Take the 4-H road to ‘Healthy Living’

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Amelia Apple, Bobbi Jane Lawrence, and Jillian Bowling Showing the Lifebooks they made for foster children to support emotional health. (Courtesy: Brunswick 4-H)
Amelia Apple, Bobbi Jane Lawrence, and Jillian Bowling Showing the Lifebooks they made for foster children to support emotional health. (Courtesy of Brunswick 4-H)

BRUNSWICK COUNTY — In October 2016, Jillian Bowling and Amelia Apple, from Brunswick County 4-H, were chosen as the first North Carolina Healthy Living Ambassadors. As a result, they were given the opportunity to attend Walmart Youth Voice: Youth Choice (YV:YC) grant training with N.C. 4-H staff to learn about new curriculum, techniques, and activities that can help their state achieve success in encouraging under served youth to live healthier, more active lifestyles.

These two youths are part of the Brunswick County 4-H Teens in Leadership Training (TiLT) youth volunteer program. The program trains youth through adult youth partnerships to effectively teach younger youth 4-H, and Cooperative Extension research-based curriculum.

These young ladies have been teaching healthy living for the past three years and Amelia is the sister of a 4-H TiLT healthy living alumni.

While they were in Chevy Chase, Maryland with other youth and adults, they were invited to attend the National Healthy Living Summit 2017, generously paid for through the Walmart YV:YC grant.

Bowling and Apple joined Angie Lawrence, Brunswick County 4-H program associate and 4-H TiLT leader, and Bobbi Jane Lawrence, a TiLT veteran since she was 9,  to serve as NC 4-H Healthy Living Ambassadors, so they could share NC 4-H Healthy Living curriculum, “Be a Bone Builder,” and learn what other states are doing to assist them in creating a Healthy Living Action Plan. The goal would be to reach even more youth in order to encourage them to live healthier, more active lifestyles.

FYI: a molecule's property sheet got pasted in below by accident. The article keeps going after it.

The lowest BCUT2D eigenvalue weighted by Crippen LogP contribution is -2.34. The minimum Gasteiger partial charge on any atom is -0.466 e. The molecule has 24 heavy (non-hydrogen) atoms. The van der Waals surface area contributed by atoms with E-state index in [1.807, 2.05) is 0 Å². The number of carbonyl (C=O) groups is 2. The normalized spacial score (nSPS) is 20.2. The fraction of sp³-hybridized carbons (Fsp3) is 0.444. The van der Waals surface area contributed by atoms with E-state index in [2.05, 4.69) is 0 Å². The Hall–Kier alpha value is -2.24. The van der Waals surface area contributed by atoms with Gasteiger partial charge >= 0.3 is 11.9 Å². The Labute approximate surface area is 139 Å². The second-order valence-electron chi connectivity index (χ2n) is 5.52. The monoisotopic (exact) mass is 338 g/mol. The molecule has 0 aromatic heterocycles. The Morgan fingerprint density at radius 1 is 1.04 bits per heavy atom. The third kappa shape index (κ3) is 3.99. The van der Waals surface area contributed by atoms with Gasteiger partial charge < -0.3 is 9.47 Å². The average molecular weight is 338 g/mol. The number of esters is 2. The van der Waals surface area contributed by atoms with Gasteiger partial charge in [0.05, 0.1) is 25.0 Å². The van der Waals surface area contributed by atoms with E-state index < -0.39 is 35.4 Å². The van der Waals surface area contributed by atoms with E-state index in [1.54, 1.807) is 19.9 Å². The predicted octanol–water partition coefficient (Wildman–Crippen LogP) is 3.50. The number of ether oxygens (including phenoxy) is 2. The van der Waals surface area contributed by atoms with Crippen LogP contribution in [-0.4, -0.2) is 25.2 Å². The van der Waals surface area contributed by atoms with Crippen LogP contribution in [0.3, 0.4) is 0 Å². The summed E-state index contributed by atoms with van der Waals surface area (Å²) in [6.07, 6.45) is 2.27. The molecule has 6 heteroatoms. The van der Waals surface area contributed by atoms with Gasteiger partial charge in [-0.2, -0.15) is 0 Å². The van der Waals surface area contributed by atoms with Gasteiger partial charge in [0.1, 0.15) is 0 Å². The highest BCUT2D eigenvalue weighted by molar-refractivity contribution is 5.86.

From Friday, Feb. 17 – Monday, Feb. 20, Apple, Bowling, and Lawrence were tasked with researching, learning, sharing, and creating a plan to help teens in NC 4-H reach youth with the healthy living message.  On the first evening, small groups were formed, allowing youth from 25 states to discuss what they thought were the major health issue’s concerning youth in their communities.

Through this discussion, National Youth Healthy Living Ambassadors collectively agreed that youth today struggle with body image, stress management, and are poorly informed on how to live healthy active lives. This would be in their thoughts through-out the weekend as they learned new exciting ways to teach healthy living and became prepped in how to create their action plans.

After a day of fun workshops, where they practiced vigorous exercise, learned kitchen science, and new ways to cook, prepare, and lead a healthy lifestyle, they started to work on their action plan.

First, they researched, using the Robert Wood Johnson Foundation’s “County Health Rankings and Roadmaps,” they learned that 10 out of 18 counties in their 4-H District were in the highest rankings of having obesity and poor health education. This helped them decide that the task they were being trained for was bigger than three NC 4-H Health ambassadors could handle, so they brainstormed and came up with an idea. Their plan was starting to take shape.